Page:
The court ruling should be seen as admonition from the judiciary that the state has a grave responsibility over its nuclear power policy.
The main focus of the case was on whether TEPCO had been able to predict the size of the tsunami that struck the plant on March 11, 2011, and whether the state should have exercised its regulatory authority to make TEPCO implement necessary safety measures.
The plaintiffs focused on a long-term assessment on earthquakes, which the government released in 2002, as evidence to show that TEPCO had been able to predict a tsunami like the one that hit the Fukushima plant. The report stated that there was about a 20 percent chance that an earthquake of around magnitude 8 would occur off the coast between the northern Sanriku region and the Boso Peninsula within the next 30 years.
Based on this report, TEPCO predicted in 2008 that tsunami with a maximum height of 15.7 meters could hit the Fukushima No. 1 plant. The actual tsunami that hit the nuclear power station on March 11, 2011, however, was 15.5 meters tall. The plaintiffs argued that if TEPCO had taken the appropriate anti-tsunami measures based on the long-term assessment and other specific forecasts, the nuclear crisis could have been avoided.
The Maebashi District Court ruled almost entirely in favor of the plaintiffs, saying that TEPCO neglected to take measures despite having been able to predict that such a large tsunami could hit the nuclear plant, putting cost-cutting ahead of safety.
The court also handed down a similar decision regarding the culpability of the central government. Nuclear disasters cause irreparable damage over a large area. The court ruled that the fact that the central government did not exercise its regulatory authority even though TEPCO’s anti-tsunami measures were insufficient was extremely unreasonable when considering the import of the Nuclear Reactor Regulation Law and other rules. It is notable, also, that the court ruled that the state’s responsibility was on par with that of TEPCO’s, and ordered the state to pay the plaintiffs the same amount in damages as the utility.
At the same time, however, the ruling was parsimonious in the compensation amount that it ordered be paid to the individual plaintiffs. Because the court deducted compensation money that TEPCO has already paid, the amount it approved was far below what the plaintiffs had demanded.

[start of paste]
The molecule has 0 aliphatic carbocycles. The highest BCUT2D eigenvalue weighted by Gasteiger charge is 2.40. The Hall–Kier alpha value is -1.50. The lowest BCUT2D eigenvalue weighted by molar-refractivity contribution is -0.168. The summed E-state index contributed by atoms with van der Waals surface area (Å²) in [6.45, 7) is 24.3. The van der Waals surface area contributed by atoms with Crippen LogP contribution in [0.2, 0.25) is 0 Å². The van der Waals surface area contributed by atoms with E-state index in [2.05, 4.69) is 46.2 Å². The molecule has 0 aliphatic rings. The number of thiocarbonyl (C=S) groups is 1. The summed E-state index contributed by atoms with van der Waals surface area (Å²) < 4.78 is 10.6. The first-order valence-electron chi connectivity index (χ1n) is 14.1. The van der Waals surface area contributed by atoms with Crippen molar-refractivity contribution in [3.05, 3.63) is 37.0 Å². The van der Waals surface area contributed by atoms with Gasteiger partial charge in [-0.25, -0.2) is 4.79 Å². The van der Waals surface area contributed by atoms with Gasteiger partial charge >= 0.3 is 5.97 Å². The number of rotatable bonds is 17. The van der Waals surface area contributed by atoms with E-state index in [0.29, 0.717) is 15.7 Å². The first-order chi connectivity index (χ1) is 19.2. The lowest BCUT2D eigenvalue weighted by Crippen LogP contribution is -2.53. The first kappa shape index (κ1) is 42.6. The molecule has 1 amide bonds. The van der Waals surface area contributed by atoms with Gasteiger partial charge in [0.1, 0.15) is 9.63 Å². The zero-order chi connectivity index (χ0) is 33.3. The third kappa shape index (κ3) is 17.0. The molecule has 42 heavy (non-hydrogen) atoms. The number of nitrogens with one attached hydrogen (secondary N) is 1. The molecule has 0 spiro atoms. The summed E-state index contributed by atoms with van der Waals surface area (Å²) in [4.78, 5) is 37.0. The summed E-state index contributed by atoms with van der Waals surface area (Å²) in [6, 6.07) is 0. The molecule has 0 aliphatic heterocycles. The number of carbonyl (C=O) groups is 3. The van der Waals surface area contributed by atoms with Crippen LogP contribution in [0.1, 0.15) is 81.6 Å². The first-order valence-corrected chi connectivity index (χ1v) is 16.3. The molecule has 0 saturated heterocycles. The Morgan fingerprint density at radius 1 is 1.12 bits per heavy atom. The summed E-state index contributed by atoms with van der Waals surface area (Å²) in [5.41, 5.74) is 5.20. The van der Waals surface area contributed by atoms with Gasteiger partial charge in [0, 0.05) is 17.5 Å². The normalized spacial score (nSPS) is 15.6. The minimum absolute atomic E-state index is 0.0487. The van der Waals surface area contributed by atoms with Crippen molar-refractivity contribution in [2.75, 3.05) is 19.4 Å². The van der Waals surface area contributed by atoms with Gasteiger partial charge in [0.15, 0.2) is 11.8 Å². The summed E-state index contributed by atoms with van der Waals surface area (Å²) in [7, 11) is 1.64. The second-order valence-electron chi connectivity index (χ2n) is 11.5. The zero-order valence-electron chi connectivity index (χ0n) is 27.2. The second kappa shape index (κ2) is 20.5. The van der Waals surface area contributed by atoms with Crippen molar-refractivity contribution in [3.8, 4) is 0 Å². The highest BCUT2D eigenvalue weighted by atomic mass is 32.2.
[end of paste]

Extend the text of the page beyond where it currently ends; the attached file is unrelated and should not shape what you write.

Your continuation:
The plaintiffs had demanded 11 million yen per person — including for those who had evacuated voluntarily — citing loss of their hometowns and jobs, and grave emotional distress. For many of the plaintiffs, therefore, the ruling has likely come as a disappointment.
Around 30 similar lawsuits have been filed nationwide, by around 12,000 plaintiffs who have evacuated from Fukushima Prefecture. Rulings have not yet been handed down in any of those cases.
Why wasn’t the disaster prevented? Who is responsible? Much of the public is still seeking answers to these questions.
However, the nuclear disaster investigative committees of both the government and the Diet have disbanded, bringing their respective probes into causes of the crisis to a halt. The lessons from the ongoing disaster have yet to be learned in their entirety. It is because a single nuclear incident has grave and far-reaching consequences that an examination of its cause is so important.
I am angry to the depths of my soul that the earth has been so injured while we were all bemused by supposed monuments of value and intellect, vaults of bogus cultural riches... Sellafield, which pours waste plutonium into the world's natural environment, and bomb grade plutonium into the world's political environment. For money.
So wrote US author Marilynne Robinson in Mother Country in 1989, a few years after the 1983 discovery by Yorkshire TV(video embed below) of the child leukemia excess (ten times the expected number) at Seascale, a village next to the Sellafield nuclear site.
In the documentary, presented by a young David Dimbleby, we see the evidence and a debate between Professor Ed Radford (who started me out on my radiation enquiry in 1991) and a young Wilks on one side, and two men from British Nuclear Fuels.
Despite the Black Inquiry , a court case (Reay and Hope vs BNFL), several reports from the National Radiological Protection Board NRPB and their Alice in Wonderland Mirror, COMARE, no one pointed out that the science behind all the protestations of innocence is bogus.
The court case was lost for the same reason. Martyn Day the solicitor was advised to use the fathers' exposures and genetic risk as a strategy - a mistake that cost them the case. It was the direct exposures from the beaches that were the cause of the child leukemias, not the fathers.
So all BNFL had to do to win, was to show that there were leukemia children whose fathers did not work at Sellafield. Which there were.
There is no single measure of 'radiation'
The essential problem was that everyone assumed that there was a valid scientific way of measuring radiation which applied equally to all kinds of exposure, and that it produced a number, called the 'dose' which could be used to quantify biological damage (and therefore child leukemia).
BNFL argued that the fact that there was a lot of plutonium on the beach and in the houses at Seascale was not enough. To get enough 'dose' from plutonium, the children would have had to eat some kilograms of house dust. Accepting this nonsense, the late Prof Gardner (and the court case) attempted to get around this by arguing that it was a genetic effect delivered by the fathers' sperm.
A mistake, as I wrote to Martyn Day at the time, and also to Gardner. But Gardner (aged 50, not a smoker) went into hospital with lung cancer just after I sent my letter, and never came out.